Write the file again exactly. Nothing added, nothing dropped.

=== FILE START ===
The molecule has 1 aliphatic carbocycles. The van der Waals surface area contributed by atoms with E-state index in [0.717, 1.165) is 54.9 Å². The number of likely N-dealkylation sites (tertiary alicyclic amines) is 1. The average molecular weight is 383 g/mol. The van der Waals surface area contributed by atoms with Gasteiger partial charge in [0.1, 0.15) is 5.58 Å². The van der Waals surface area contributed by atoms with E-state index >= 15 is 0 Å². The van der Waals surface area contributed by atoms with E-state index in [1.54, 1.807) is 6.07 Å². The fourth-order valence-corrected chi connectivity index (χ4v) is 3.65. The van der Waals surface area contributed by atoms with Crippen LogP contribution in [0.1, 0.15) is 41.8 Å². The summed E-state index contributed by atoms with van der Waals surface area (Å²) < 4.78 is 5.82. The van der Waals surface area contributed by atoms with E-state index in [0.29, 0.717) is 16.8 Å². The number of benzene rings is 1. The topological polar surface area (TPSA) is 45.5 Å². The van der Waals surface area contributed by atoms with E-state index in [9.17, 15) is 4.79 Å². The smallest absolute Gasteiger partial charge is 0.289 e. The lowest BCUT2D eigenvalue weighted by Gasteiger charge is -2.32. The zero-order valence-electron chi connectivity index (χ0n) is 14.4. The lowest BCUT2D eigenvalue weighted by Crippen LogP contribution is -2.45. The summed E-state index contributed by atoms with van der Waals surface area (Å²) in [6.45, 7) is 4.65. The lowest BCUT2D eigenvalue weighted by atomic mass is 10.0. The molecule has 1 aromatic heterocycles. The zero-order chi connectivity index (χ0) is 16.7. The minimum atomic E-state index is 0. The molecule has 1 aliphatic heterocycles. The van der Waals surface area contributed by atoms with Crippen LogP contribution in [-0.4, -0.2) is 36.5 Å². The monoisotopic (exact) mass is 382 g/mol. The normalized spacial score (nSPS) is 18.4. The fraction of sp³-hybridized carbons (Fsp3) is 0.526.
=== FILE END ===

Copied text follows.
The molecule has 1 aliphatic carbocycles. The van der Waals surface area contributed by atoms with E-state index in [0.717, 1.165) is 54.9 Å². The number of likely N-dealkylation sites (tertiary alicyclic amines) is 1. The average molecular weight is 383 g/mol. The van der Waals surface area contributed by atoms with Gasteiger partial charge in [0.1, 0.15) is 5.58 Å². The van der Waals surface area contributed by atoms with E-state index >= 15 is 0 Å². The van der Waals surface area contributed by atoms with E-state index in [1.54, 1.807) is 6.07 Å². The fourth-order valence-corrected chi connectivity index (χ4v) is 3.65. The van der Waals surface area contributed by atoms with Crippen LogP contribution in [0.1, 0.15) is 41.8 Å². The summed E-state index contributed by atoms with van der Waals surface area (Å²) < 4.78 is 5.82. The van der Waals surface area contributed by atoms with E-state index in [0.29, 0.717) is 16.8 Å². The number of benzene rings is 1. The topological polar surface area (TPSA) is 45.5 Å². The van der Waals surface area contributed by atoms with E-state index in [9.17, 15) is 4.79 Å². The smallest absolute Gasteiger partial charge is 0.289 e. The lowest BCUT2D eigenvalue weighted by Gasteiger charge is -2.32. The zero-order valence-electron chi connectivity index (χ0n) is 14.4. The lowest BCUT2D eigenvalue weighted by Crippen LogP contribution is -2.45. The summed E-state index contributed by atoms with van der Waals surface area (Å²) in [6.45, 7) is 4.65. The lowest BCUT2D eigenvalue weighted by atomic mass is 10.0. The molecule has 1 aromatic heterocycles. The zero-order chi connectivity index (χ0) is 16.7. The minimum atomic E-state index is 0. The molecule has 1 aliphatic heterocycles. The van der Waals surface area contributed by atoms with Crippen LogP contribution in [-0.4, -0.2) is 36.5 Å². The monoisotopic (exact) mass is 382 g/mol. The normalized spacial score (nSPS) is 18.4. The fraction of sp³-hybridized carbons (Fsp3) is 0.526.